In a fascinating article in Institutional Investor, Michelle Celarier writes that Tesla [NASDAQ: TSLA] is: “the biggest short in the U.S. market; about 27 percent of Tesla’s free float is short, for a value as high as $10 billion” according to S3 Analytics, a firm that tracks short sales. That said, “the stock has soared more than 1,300 percent since Tesla went public in 2010. It is the first automaker to go public since Ford in 1956, making it one of the darlings of the post-financial-crash bull market.”
It turns out that one of the most notorious Tesla shorts is Mark Spiegel. And Spiegel hasn’t even driven a Tesla yet. He says, “I’m more into sports cars.” According to Celarier, “Spiegel has become something of a zealot on Tesla. His small hedge fund, Stanphyl Capital Management, runs a mere $8.5 million, given that it was down 20 percent this year through August. That’s largely due to his short of Tesla, which had gained 74 percent this year, making it the worst-performing short of the year.”
However, there are bigger players out there shorting Tesla. Celarier reports that: “Everyone who’s anyone in Wall Street’s small and clubby world of short sellers has been short Tesla at one point or another… In the past, some of them also shorted Google and Amazon — other high flyers who weren’t making a profit — and somewhat sheepishly [now] admit they were wrong. Clearly, these guys are not dreamers from California’s La La Land, and Musk’s grand plans and his ‘save the world’ ethos can elicit a few eye rolls.”
Another well-known Tesla short, James Chanos of Kynikos Associates, “has been railing against Tesla for at least two years on CNBC and at numerous conferences. He has gone so far as to call Tesla a cult.” Speaking of Tesla’s CEO Elon Musk, Chanos proclaims, “People want to believe he’s some sort of visionary… In a milieu of boring people, they think he is changing the world. He’s not boring. He’s somebody they can attach their hopes and dreams to.”
So why does Tesla attract so many arguments on Wall Street? On the one hand, “Looking at its balance sheet, Tesla is [considered] the perfect short. But its pioneering status in an industry facing wrenching technological upheaval, and its charismatic CEO, has won it legions of admirers and turned it into a battleground stock. Sure, Tesla’s lofty stock price makes it a risky buy — but also a perilous short.”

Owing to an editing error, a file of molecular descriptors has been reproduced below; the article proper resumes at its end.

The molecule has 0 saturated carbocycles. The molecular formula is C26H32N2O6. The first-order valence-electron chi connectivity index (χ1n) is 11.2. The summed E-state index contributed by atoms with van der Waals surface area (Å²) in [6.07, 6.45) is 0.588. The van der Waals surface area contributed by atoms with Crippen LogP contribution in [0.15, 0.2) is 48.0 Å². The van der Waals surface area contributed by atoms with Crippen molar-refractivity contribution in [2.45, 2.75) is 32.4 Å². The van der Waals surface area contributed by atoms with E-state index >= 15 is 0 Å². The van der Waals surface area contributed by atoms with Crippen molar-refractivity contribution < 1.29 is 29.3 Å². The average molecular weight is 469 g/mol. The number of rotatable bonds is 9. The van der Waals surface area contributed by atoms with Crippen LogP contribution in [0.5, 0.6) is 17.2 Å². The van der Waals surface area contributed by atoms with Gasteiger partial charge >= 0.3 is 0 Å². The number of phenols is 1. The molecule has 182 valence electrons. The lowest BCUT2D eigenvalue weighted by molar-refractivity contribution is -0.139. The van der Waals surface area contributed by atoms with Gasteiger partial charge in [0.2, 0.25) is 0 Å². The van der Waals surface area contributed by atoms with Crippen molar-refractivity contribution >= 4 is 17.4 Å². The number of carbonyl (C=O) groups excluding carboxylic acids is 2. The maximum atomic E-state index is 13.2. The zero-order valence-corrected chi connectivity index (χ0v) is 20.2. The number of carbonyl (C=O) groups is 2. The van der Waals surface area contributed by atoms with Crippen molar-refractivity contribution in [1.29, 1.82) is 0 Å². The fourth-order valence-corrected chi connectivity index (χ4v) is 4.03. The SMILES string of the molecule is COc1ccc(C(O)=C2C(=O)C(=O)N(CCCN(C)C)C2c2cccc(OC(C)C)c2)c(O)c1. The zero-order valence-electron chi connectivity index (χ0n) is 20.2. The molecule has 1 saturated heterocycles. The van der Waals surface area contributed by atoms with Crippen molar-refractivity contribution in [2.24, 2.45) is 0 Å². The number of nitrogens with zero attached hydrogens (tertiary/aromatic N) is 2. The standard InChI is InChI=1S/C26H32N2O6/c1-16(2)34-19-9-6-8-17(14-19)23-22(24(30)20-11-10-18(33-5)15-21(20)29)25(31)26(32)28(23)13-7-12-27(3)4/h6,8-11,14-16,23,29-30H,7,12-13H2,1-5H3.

Anger and hope permeate both camps of investors. “Short sellers berate Tesla investors as momentum chasers, tree-huggers, or simply Elon Musk groupies, but these investors have bought into a vision that has already made great leaps toward building a sustainable energy ecosystem — a costly endeavor that has no shortage of well-heeled enemies.”
And while an army of short sellers persist, plenty of Wall Street’s power players remain steadfast Tesla longs: “The biggest holders, aside from Musk, are mutual funds like Fidelity Investments, which has owned the stock since the IPO. With a current 12.8 percent stake (down from a high of 15 percent), the mutual fund giant is the largest institutional investor in Tesla, and portfolio manager Kyle Weaver says Fidelity has a long-term perspective on the company that is playing out largely as expected.”
“It was the worst short I’ve ever had,” says Whitney Tilson, managing partner of Kase Capital Management, who was short when the stock went from $35 to $205. Last month, Tilson told investors he’s shutting down his funds due to poor performance. Tilson explains, “I can do the numbers and see how much money the company is losing, but you’re short an incredibly maniacally driven CEO, with maniacally driven engineers assaulting the world’s largest industry. If they succeed, Tesla could be a $400 billion market cap company.”“The internal combustion engine is toast long term. It’s game over. The costs of making an internal combustion engine do not go down, while the cost of battery technology has gone down every year,” says Fidelity’s Weaver. “The secular trends that will drive Tesla’s fundamentals are a decades-long trend.” He also applauds Tesla’s environmental mission, “I don’t want to bet against that in an emotional sense.”
Musk is also not afraid to openly attack Wall Street’s short sellers. Let’s not forget, “Musk, who has talked about being bullied as a child, seems to delight in taunting his tormentors. In 2013 he gloated on Twitter, ‘Seems to be some stormy weather over in Shortville these days,'” and once cautioned short sellers that a “tsunami of hurt” was coming in a televised interview.
Celarier writes, “To be sure, a mania surrounds Tesla… [and] betting against Musk is a tough proposition. Tesla has already survived near-bankruptcy events, and Musk has plenty of friends in tech companies with much higher valuations, like Larry Page at Google, that could afford to partner with Tesla or take it over. (Google had struck a handshake deal to buy Tesla during a near-death moment in 2013, according to Vance’s biography.)”
There’s also massive opportunity for Tesla in China: “Earlier this year, China’s Tencent Holdings took a 5 percent stake in Tesla. China is proposing to mandate a zero-emissions standard in 12 percent of new cars by 2020 and is considering letting wholly owned foreign electric-car companies operate there. The Chinese market is expected to be huge, and Tesla is charging ahead there. It is already building a new supercharger network in the country and plans to both build and sell cars there.”
Such realities make shorting Tesla, for all its financial shortcomings, a difficult call. As Tilson puts it, “I don’t want to be short open-ended situations. The tail risk is just too high.”
Note: Article by Matt Pressman, originally published on evannex.com
Source: Institutional Investor
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